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PART II. less a reward to him who labours in them, that he may be acting CHAP. I. under the influence of an affection, also, in its own nature comSECT. II. placent and agreeable.
Even the vulgar are aware that to be happy, they must be employed, or have fomething to do; and it is obvious to the most fuperficial obferver; that life is agreeable chiefly to thofe, who, being engaged in fome just and honourable pursuit, in any laudable profeffion, public truft, or employment, do not embarrass themfelves with any thing beyond the discharge of their duty. In contrast with thefe, we may place the examples of others who are ever fo intent on the future as to neglect the prefent. Who fhrink from the duties of their station, under the notion of trouble, who decline any concern in the welfare of others, as an avocation from the care of their own. They would have fomething to do: But feem to think that their occupations fhould approach the nearest that is poffible to idleness. They fly from business for it seems to be a tafk. They do not confider how they may benefit others; for, that were to neglect themselves: but they fwim rivers and fcale precipices, because they are at liberty to do fo, and because they can afford the expence of horfes and dogs.
Living natures in general are distinguished by the exertions they are qualified and difpofed to make. Man, as we obferved, ftands foremost in this diftinction. His exiftence confifts in a feries of active exertions, and he enjoys the exercife of his faculties in the conduct of affairs, and in bufinefs, no lefs than in what he is pleased to term amufement and pastime.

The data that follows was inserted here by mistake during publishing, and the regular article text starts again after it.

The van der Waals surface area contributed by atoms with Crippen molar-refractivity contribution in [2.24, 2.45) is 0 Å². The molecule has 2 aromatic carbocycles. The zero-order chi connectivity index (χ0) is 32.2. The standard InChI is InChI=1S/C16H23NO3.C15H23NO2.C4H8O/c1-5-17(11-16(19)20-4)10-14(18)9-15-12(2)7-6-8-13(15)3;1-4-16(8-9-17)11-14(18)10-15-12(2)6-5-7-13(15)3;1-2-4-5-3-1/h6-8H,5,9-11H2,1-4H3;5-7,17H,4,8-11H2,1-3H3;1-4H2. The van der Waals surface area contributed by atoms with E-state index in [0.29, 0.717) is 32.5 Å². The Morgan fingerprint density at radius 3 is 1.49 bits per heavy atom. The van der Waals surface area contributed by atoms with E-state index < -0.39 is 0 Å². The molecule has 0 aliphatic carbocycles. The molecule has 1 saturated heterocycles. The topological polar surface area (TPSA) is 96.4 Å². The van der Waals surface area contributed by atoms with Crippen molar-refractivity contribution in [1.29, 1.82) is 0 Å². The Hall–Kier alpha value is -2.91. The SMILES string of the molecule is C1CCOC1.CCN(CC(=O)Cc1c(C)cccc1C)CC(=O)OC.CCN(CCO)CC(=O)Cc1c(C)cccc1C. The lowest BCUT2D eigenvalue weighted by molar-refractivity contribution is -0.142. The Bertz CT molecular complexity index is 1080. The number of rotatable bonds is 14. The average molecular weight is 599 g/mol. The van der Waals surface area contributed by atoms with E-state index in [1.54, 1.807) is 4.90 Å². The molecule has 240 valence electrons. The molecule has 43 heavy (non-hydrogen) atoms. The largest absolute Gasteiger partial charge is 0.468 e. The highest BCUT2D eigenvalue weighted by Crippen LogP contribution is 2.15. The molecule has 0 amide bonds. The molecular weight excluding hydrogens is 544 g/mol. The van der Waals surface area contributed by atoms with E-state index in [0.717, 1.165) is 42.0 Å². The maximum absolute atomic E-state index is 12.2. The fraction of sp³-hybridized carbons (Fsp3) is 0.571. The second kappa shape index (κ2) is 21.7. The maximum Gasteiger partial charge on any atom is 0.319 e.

Benevolence is an active principle, and an agreeable state of the mind, rendering the presence and welfare of other men an occafion
occafion of pleasure, and fitting the individual to his relation in fraternity of natures like his own. The pleasures of fociety are the exercises of a focial nature. They mix with the functions of animal life, and are, in reality, the principal caufe of many enjoyments which are supposed to result from the gratifications of fense. The pleasures of the table, for instance, are more those of fociety than of gratified appetite. Whence it is elfe that the meal, when taken alone is a mere fupply of neceffity; but in company, and in the gaiety of fociable intercourse, is of fo much confideration among the enjoyments of life?
To be employed is agreeable; but employments differ no less than fenfations. The employments of a mild and benevolent affection are placid and happy. Those of a rancorous and malicious temper are convulfive and wretched.